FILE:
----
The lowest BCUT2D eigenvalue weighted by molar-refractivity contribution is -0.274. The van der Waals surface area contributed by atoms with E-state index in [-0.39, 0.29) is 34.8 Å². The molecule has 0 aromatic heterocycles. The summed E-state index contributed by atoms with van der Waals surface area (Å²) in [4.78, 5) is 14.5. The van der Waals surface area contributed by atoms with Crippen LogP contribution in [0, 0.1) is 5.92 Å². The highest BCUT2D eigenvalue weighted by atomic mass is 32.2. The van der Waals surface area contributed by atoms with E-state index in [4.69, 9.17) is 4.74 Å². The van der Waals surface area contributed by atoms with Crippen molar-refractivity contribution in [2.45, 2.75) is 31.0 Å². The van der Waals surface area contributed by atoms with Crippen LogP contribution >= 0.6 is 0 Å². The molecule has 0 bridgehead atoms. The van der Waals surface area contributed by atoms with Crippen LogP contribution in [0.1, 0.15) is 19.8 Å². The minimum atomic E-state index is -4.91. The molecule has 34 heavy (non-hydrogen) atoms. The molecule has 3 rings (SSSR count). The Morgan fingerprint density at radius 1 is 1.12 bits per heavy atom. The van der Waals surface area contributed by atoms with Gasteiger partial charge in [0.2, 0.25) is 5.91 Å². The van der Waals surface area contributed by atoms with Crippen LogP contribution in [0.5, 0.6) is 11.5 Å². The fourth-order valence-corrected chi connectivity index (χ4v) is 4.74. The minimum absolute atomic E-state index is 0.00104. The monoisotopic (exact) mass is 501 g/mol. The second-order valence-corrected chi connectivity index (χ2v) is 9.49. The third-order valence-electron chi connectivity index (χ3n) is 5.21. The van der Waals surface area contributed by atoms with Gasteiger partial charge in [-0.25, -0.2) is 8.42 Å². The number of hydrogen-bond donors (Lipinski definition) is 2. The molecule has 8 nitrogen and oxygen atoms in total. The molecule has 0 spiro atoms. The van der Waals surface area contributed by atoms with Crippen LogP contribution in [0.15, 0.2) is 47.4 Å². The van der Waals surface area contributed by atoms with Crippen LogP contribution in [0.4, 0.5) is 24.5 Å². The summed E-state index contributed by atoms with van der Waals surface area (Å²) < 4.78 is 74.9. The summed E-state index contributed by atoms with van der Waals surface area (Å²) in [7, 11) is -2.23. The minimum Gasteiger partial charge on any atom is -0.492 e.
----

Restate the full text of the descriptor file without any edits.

The lowest BCUT2D eigenvalue weighted by molar-refractivity contribution is -0.274. The van der Waals surface area contributed by atoms with E-state index in [-0.39, 0.29) is 34.8 Å². The molecule has 0 aromatic heterocycles. The summed E-state index contributed by atoms with van der Waals surface area (Å²) in [4.78, 5) is 14.5. The van der Waals surface area contributed by atoms with Crippen LogP contribution in [0, 0.1) is 5.92 Å². The highest BCUT2D eigenvalue weighted by atomic mass is 32.2. The van der Waals surface area contributed by atoms with E-state index in [4.69, 9.17) is 4.74 Å². The van der Waals surface area contributed by atoms with Crippen molar-refractivity contribution in [2.45, 2.75) is 31.0 Å². The van der Waals surface area contributed by atoms with Crippen LogP contribution >= 0.6 is 0 Å². The molecule has 0 bridgehead atoms. The van der Waals surface area contributed by atoms with Crippen LogP contribution in [0.1, 0.15) is 19.8 Å². The minimum atomic E-state index is -4.91. The molecule has 34 heavy (non-hydrogen) atoms. The molecule has 3 rings (SSSR count). The Morgan fingerprint density at radius 1 is 1.12 bits per heavy atom. The van der Waals surface area contributed by atoms with Gasteiger partial charge in [0.2, 0.25) is 5.91 Å². The van der Waals surface area contributed by atoms with Crippen LogP contribution in [0.5, 0.6) is 11.5 Å². The fourth-order valence-corrected chi connectivity index (χ4v) is 4.74. The minimum absolute atomic E-state index is 0.00104. The monoisotopic (exact) mass is 501 g/mol. The second-order valence-corrected chi connectivity index (χ2v) is 9.49. The third-order valence-electron chi connectivity index (χ3n) is 5.21. The van der Waals surface area contributed by atoms with Gasteiger partial charge in [-0.25, -0.2) is 8.42 Å². The number of hydrogen-bond donors (Lipinski definition) is 2. The molecule has 8 nitrogen and oxygen atoms in total. The molecule has 0 spiro atoms. The van der Waals surface area contributed by atoms with Crippen LogP contribution in [0.15, 0.2) is 47.4 Å². The van der Waals surface area contributed by atoms with Crippen LogP contribution in [0.4, 0.5) is 24.5 Å². The summed E-state index contributed by atoms with van der Waals surface area (Å²) < 4.78 is 74.9. The summed E-state index contributed by atoms with van der Waals surface area (Å²) in [7, 11) is -2.23. The minimum Gasteiger partial charge on any atom is -0.492 e.